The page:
User Responsibility and AI Outputs

Users play a pivotal role in how LLMs are utilized. Now, consider the user “prompt,” the user’s recipe instruction. An LLM presented with a prompt regarding a copyrighted article can cook up fair or foul outputs. A thoughtful “summarize and critique” prompt extracting key points and offering analysis falls squarely under fair use. It’s like taking notes and forming opinions after reading a book – a crucial aspect of learning and criticism. The LLM used this way is an excellent “idea processor.”

However, a prompt demanding the LLM “regurgitate the entire article word-for-word” may cross the line. Did the team of “users” involved in the NY Times v. OpenAI complaint go too far and game the technology or act with unclean hands when they formulated aggressive prompts? Should the law tolerate such transient and rare gaming in favor of the greater good that LLMs have to offer? It’s likely that as that case moves forward, we’ll learn a lot about the process through which the eye-catching results were generated. The likelihood is that AI LLMs will continue to be tuned against such similar copyright “gaming” incidents.

But, there are still user contexts where such a verbatim output and subsequent usage can constitute fair use. Some degree of copyright “gaming” may need to be tolerated in order for fair use and free speech to flourish. For an ironic example, an LLM assisted legal analysis of the NY Times v. OpenAI complaint, by its nature, should include the fair use of all parts of the complaint including the NY Times’ “copyrighted” articles embedded in that court document. Wholesale “blocking” of such article text in LLM output is likely over-broad especially for legal scholars.

Copyright infringement involving LLM output is also highly dependent on how the user uses the content off site or downsteam. Users like students, news organizations, and lawyers using the same outputs may each have a different copyright infringement analysis for their off site use cases. One user’s fair use is another user’s infringement. If a user prompts an LLM to generate content that is used in a manner that infringes on copyright, the responsibility should lie with the user not the LLM.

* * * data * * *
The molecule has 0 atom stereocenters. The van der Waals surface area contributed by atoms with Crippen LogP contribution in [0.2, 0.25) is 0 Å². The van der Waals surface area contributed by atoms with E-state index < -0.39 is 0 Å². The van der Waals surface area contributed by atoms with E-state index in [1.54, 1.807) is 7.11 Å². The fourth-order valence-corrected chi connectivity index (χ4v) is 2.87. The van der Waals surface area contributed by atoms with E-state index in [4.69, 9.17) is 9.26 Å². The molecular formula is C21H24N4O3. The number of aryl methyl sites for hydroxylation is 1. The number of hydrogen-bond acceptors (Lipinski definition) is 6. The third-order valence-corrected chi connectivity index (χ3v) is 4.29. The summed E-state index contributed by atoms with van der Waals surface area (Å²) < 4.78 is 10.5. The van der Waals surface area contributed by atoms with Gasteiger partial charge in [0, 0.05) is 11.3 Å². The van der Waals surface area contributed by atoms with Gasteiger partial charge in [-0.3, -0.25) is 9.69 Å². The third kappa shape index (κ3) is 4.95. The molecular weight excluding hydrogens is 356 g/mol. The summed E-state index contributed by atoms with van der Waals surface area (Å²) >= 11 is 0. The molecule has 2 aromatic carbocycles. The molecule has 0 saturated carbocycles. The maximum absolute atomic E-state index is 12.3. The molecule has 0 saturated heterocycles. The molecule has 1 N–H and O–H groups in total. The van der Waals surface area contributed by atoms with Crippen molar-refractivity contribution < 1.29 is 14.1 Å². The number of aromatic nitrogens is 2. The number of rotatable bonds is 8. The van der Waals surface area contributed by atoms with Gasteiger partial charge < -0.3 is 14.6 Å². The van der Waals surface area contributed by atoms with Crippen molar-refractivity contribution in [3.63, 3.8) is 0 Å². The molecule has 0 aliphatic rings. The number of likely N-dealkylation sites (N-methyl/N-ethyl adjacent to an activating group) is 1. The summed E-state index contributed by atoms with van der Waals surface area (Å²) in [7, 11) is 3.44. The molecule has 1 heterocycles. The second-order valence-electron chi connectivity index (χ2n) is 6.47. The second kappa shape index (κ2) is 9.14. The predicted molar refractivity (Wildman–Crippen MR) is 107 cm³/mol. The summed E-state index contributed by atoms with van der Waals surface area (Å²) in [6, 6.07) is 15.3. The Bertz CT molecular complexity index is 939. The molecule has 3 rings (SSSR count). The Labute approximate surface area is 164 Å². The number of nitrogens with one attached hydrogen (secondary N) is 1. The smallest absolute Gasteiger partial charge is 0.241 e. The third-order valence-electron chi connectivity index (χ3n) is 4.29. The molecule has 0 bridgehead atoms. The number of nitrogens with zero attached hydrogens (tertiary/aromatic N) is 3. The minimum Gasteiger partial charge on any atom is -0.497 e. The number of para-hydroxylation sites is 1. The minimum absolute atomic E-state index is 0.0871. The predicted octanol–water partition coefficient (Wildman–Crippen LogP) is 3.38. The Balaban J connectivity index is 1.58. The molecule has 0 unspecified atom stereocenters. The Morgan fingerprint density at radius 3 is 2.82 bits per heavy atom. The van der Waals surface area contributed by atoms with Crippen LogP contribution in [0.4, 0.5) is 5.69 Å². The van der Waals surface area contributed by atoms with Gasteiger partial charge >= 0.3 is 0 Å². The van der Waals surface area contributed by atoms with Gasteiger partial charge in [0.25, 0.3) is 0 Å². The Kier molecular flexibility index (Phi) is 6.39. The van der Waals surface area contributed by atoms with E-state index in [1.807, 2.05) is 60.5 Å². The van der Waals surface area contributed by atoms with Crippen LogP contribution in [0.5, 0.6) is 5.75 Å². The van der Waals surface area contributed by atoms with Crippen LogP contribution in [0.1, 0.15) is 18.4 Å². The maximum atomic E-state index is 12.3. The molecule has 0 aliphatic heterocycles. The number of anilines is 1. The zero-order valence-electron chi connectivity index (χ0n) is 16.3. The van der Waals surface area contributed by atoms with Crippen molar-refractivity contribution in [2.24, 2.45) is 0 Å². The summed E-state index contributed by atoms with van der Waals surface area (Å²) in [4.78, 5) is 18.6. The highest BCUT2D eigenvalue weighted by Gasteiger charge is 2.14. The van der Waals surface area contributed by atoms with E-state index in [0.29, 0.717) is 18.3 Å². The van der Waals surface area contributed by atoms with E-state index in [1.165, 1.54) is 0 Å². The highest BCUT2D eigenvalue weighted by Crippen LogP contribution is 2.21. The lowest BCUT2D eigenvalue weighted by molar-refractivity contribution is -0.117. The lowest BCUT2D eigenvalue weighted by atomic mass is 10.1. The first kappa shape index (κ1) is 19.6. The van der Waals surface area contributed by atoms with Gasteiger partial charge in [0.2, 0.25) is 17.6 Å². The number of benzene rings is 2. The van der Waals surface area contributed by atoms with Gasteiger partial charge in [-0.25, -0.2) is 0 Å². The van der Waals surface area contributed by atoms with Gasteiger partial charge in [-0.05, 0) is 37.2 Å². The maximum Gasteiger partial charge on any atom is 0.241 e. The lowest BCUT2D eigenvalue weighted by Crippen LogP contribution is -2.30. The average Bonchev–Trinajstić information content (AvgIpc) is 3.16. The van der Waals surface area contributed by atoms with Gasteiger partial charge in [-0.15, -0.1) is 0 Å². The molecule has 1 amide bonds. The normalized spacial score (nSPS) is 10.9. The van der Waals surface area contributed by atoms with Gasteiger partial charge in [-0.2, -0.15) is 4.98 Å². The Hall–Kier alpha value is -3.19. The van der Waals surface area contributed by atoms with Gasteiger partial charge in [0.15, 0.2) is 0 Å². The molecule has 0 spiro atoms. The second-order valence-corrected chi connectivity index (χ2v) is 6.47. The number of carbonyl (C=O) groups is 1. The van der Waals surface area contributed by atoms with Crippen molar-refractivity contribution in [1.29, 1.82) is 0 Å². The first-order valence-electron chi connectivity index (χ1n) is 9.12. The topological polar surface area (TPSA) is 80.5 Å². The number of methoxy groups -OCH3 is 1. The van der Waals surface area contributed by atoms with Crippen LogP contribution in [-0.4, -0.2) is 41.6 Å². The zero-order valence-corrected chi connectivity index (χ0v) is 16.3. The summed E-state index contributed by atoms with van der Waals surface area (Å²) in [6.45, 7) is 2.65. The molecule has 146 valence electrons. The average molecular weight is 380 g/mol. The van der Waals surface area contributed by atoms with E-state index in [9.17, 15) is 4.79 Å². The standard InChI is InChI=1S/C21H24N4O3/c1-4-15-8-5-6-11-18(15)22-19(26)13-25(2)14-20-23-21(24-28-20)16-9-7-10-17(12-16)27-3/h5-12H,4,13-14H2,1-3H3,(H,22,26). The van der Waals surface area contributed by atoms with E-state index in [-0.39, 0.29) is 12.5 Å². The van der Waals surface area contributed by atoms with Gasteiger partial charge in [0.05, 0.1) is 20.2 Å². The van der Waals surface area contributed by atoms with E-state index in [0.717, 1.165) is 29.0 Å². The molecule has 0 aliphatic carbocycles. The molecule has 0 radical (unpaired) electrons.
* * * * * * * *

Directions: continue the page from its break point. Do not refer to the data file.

Here’s the crux: the LLM itself can’t predict the user’s intentions. It simply processes patterns based on prompts. The LLM learning machine and idea processor shouldn’t be stifled due to potential user misuse. Instead, in the rare circumstances when there is a legitimate copyright infringement, users ought to be held accountable for their prompts and subsequent usage and give the AI LLM “dual use technology” developers the non-infringing status of the VCR manufacturer under the Sony Doctrine.

This approach would benefit from developing privacy oriented AI systems that can flag potentially infringing uses and guide users towards responsible usage, thereby fostering a culture of awareness and accountability in the digital domain. Care must be taken to not intrude on user privacy by analyzing private prompts and outputs and storing them which can reveal the most sensitive information about a person from health care concerns to trade secrets.

Ironically, AI LLMs retaining the original copyrighted works, under the fair use doctrine, to hash portions and to bolster fingerprint technologies, can help create better copyright infringement filtering, feedback, and alert systems. How to balance copyright risk with innovation requires a holistic approach by all the stakeholders. The stakes are high. Too much friction and other countries with a “technology first” set of policies will take the lead in global AI.

The training of LLMs on copyrighted material, under the umbrella of fair use and subsequent outputs in response to user prompts within the proposed AI TAO Doctrine, presents a balanced approach to fostering innovation while respecting copyright laws. This perspective emphasizes the transformative nature of AI training, the importance of user intent in the generation of outputs, and the need for technological tools to assist in responsible usage. Such an approach not only supports the advancement of AI technology but also upholds the principles of intellectual property rights, ensuring a harmonious coexistence of technological innovation and copyright law.

Ira P. Rothken is a leading advisor and legal counsel to companies in the social network, entertainment, internet, cloud services, and videogame industries.